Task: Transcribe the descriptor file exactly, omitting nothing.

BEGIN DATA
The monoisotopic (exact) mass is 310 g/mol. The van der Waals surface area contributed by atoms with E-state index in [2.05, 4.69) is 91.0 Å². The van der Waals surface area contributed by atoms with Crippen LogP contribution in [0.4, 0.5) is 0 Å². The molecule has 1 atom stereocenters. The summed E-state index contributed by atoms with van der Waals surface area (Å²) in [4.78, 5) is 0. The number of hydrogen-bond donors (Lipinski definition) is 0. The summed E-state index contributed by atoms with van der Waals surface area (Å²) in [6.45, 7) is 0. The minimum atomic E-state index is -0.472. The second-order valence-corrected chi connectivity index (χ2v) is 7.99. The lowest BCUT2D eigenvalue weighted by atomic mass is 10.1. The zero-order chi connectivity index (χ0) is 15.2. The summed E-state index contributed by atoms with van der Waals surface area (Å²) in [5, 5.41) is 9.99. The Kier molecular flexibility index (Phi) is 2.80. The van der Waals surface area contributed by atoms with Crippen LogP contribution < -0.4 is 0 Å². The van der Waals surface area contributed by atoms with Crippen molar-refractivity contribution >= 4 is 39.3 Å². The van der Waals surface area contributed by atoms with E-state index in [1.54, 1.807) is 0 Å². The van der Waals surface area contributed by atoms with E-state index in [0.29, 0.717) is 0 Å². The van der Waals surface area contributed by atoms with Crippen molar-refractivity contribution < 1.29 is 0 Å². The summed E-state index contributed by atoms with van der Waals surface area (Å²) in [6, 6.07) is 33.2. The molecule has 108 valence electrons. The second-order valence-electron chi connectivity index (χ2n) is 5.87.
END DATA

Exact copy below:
The monoisotopic (exact) mass is 310 g/mol. The van der Waals surface area contributed by atoms with E-state index in [2.05, 4.69) is 91.0 Å². The van der Waals surface area contributed by atoms with Crippen LogP contribution in [0.4, 0.5) is 0 Å². The molecule has 1 atom stereocenters. The summed E-state index contributed by atoms with van der Waals surface area (Å²) in [4.78, 5) is 0. The number of hydrogen-bond donors (Lipinski definition) is 0. The summed E-state index contributed by atoms with van der Waals surface area (Å²) in [6.45, 7) is 0. The minimum atomic E-state index is -0.472. The second-order valence-corrected chi connectivity index (χ2v) is 7.99. The lowest BCUT2D eigenvalue weighted by atomic mass is 10.1. The zero-order chi connectivity index (χ0) is 15.2. The summed E-state index contributed by atoms with van der Waals surface area (Å²) in [5, 5.41) is 9.99. The Kier molecular flexibility index (Phi) is 2.80. The van der Waals surface area contributed by atoms with Crippen LogP contribution < -0.4 is 0 Å². The van der Waals surface area contributed by atoms with Crippen molar-refractivity contribution >= 4 is 39.3 Å². The van der Waals surface area contributed by atoms with E-state index in [1.54, 1.807) is 0 Å². The van der Waals surface area contributed by atoms with E-state index in [0.29, 0.717) is 0 Å². The van der Waals surface area contributed by atoms with Crippen molar-refractivity contribution < 1.29 is 0 Å². The summed E-state index contributed by atoms with van der Waals surface area (Å²) in [6, 6.07) is 33.2. The molecule has 108 valence electrons. The second-order valence-electron chi connectivity index (χ2n) is 5.87.